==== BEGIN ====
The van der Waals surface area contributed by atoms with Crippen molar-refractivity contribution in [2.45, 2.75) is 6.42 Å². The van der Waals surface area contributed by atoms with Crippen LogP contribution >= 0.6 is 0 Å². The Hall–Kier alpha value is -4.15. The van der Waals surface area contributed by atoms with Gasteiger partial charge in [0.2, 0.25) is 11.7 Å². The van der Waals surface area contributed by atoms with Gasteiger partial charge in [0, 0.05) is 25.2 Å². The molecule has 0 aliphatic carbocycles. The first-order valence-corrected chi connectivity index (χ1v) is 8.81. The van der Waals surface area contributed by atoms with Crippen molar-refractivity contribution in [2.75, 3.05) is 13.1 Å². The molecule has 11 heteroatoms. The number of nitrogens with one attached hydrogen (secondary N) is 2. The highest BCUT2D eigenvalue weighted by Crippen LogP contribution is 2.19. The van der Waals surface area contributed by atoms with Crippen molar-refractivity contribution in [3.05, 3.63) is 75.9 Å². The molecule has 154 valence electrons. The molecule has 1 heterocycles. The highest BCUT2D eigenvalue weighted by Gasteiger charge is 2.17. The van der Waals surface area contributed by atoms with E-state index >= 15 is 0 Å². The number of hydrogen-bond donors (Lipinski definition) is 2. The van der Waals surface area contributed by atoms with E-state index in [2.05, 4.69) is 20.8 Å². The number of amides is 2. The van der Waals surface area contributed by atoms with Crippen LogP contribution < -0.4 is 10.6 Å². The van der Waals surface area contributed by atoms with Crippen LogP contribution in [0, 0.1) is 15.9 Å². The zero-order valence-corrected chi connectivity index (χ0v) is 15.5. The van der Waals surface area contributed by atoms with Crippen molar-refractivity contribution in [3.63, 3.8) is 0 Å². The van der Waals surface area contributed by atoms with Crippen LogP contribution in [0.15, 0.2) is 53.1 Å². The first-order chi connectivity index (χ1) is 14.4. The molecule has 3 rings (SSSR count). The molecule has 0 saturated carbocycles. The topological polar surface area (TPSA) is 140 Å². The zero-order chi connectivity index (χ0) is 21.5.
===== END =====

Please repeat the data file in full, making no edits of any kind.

The van der Waals surface area contributed by atoms with Crippen molar-refractivity contribution in [2.45, 2.75) is 6.42 Å². The van der Waals surface area contributed by atoms with Crippen LogP contribution >= 0.6 is 0 Å². The Hall–Kier alpha value is -4.15. The van der Waals surface area contributed by atoms with Gasteiger partial charge in [0.2, 0.25) is 11.7 Å². The van der Waals surface area contributed by atoms with Gasteiger partial charge in [0, 0.05) is 25.2 Å². The molecule has 0 aliphatic carbocycles. The first-order valence-corrected chi connectivity index (χ1v) is 8.81. The van der Waals surface area contributed by atoms with Crippen molar-refractivity contribution in [2.75, 3.05) is 13.1 Å². The molecule has 11 heteroatoms. The number of nitrogens with one attached hydrogen (secondary N) is 2. The highest BCUT2D eigenvalue weighted by Crippen LogP contribution is 2.19. The van der Waals surface area contributed by atoms with Crippen molar-refractivity contribution in [3.05, 3.63) is 75.9 Å². The molecule has 154 valence electrons. The molecule has 1 heterocycles. The highest BCUT2D eigenvalue weighted by Gasteiger charge is 2.17. The van der Waals surface area contributed by atoms with E-state index >= 15 is 0 Å². The number of hydrogen-bond donors (Lipinski definition) is 2. The van der Waals surface area contributed by atoms with E-state index in [2.05, 4.69) is 20.8 Å². The number of amides is 2. The van der Waals surface area contributed by atoms with Crippen LogP contribution < -0.4 is 10.6 Å². The van der Waals surface area contributed by atoms with Crippen LogP contribution in [0, 0.1) is 15.9 Å². The zero-order valence-corrected chi connectivity index (χ0v) is 15.5. The van der Waals surface area contributed by atoms with Crippen molar-refractivity contribution in [3.63, 3.8) is 0 Å². The van der Waals surface area contributed by atoms with Crippen LogP contribution in [0.15, 0.2) is 53.1 Å². The first-order chi connectivity index (χ1) is 14.4. The molecule has 3 rings (SSSR count). The molecule has 0 saturated carbocycles. The topological polar surface area (TPSA) is 140 Å². The zero-order chi connectivity index (χ0) is 21.5.